Tag Archives: Search engine optimization

2 simple WordPress tips

Building a few new WordPress sites this week got me thinking about all the stuff I’d learnt over the past 2 years.  Some things I still see many bloggers and website owners doing less well on their own sites, which are pretty simple to resolve.

No nofollow

Image via Wikipedia

No-Follow Links

Many people are unaware that a while back, WordPress made all links that appear in your blog’s comments nofollow effectively meaning that their usefulness in terms of pure SEO is severely limited.  In fact the only reason I can think of for nofollow links being useful is that it tells SE’s that your backlinks are more natural than if they were all follow links.

Generally speaking, if you submit a good post, and have a website in good standing, people will naturally comment.  Adding some controversy in, and comments should flourish.  However, some readers may be on the fence about making a comment especially if they’re link building themselves.  Don’t assume that just because someone is link building that they’re contribution won’t be valuable.  In these cases it would be nice to know that they’ll get back some link juice for adding value to your site.

This is where the Do Follow plugin comes in.  It strips out the nofollow element from the links people leave within their comments.  Will this invite spammers?  If you use the GASP plugin, then this impact should be fairly limited.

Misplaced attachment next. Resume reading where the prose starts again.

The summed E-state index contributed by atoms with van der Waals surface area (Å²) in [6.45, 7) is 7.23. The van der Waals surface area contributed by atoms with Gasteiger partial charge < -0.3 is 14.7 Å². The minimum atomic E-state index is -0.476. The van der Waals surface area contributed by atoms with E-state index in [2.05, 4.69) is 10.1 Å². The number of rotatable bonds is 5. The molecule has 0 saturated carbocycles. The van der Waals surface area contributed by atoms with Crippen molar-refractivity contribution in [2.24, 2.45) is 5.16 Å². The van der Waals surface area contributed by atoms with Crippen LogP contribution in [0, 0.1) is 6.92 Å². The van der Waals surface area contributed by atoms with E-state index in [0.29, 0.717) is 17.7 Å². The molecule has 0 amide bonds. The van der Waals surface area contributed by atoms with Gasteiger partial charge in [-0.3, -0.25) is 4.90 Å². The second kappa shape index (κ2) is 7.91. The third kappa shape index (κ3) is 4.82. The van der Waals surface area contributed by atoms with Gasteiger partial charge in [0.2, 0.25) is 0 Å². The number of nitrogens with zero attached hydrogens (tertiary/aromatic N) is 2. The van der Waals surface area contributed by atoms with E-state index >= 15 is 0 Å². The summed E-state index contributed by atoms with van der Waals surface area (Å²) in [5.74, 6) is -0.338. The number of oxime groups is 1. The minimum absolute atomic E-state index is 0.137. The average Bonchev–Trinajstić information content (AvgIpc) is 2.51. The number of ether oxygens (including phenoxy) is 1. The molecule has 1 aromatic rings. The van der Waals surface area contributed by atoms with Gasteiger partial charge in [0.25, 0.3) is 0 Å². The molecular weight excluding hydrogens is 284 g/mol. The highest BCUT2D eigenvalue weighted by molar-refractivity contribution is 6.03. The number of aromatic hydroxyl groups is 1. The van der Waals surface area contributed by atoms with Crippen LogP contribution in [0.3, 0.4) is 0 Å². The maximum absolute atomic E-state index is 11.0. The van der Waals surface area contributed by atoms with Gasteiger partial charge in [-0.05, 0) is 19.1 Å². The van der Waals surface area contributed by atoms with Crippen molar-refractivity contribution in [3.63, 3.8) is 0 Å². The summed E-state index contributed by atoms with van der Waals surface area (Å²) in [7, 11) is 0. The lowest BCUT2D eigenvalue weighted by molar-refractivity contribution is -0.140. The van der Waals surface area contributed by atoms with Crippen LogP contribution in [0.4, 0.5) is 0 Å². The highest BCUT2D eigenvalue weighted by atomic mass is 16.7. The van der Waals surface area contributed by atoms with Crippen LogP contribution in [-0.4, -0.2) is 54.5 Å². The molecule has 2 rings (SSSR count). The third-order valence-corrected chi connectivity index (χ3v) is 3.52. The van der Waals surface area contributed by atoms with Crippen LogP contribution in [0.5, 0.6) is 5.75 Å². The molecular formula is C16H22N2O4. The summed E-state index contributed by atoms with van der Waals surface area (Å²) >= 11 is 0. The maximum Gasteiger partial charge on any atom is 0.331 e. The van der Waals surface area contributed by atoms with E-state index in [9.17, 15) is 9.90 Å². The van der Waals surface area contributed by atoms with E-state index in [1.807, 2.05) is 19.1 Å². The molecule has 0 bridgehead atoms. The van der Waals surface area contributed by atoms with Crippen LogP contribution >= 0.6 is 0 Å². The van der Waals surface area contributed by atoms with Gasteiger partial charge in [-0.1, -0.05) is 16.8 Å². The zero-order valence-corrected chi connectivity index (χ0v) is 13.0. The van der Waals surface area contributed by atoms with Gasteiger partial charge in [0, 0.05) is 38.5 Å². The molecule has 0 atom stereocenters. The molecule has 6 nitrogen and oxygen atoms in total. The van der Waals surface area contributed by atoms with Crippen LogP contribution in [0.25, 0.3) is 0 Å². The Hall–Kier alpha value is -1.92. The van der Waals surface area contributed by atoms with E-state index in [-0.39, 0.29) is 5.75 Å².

Long-tail Web Addresses

Every post you publish within WordPress has its own unique URL.  By default, this normally looks like this: http://www.leadingroute.com/?p=123.

Not exactly pleasing to the eye, nor to search engines.  The ?p=123 part does nothing for your site and gives no information to your readers about what they’re going to find there.

You need long-tail web addresses.  Be careful about implementing this on an existing site thats been around for a few years.  Making the following change without putting proper redirects in place can harm your rankings if its already built up credibility on the web.  If this is you, and you need some help, drop me an email or leave a comment below and I’ll be happy to help further.

Fortunately, introducing long-tail addresses is easy as pie.  When you’re logged into your admin panel, scroll down to Settings -> Permalinks.  Click on the Custom radio button and type the following /%category%/%postname%/.  This will now use the title of your post within the URL.  Much better for all concerned.

Let me know if this has helped you by leaving a comment below.


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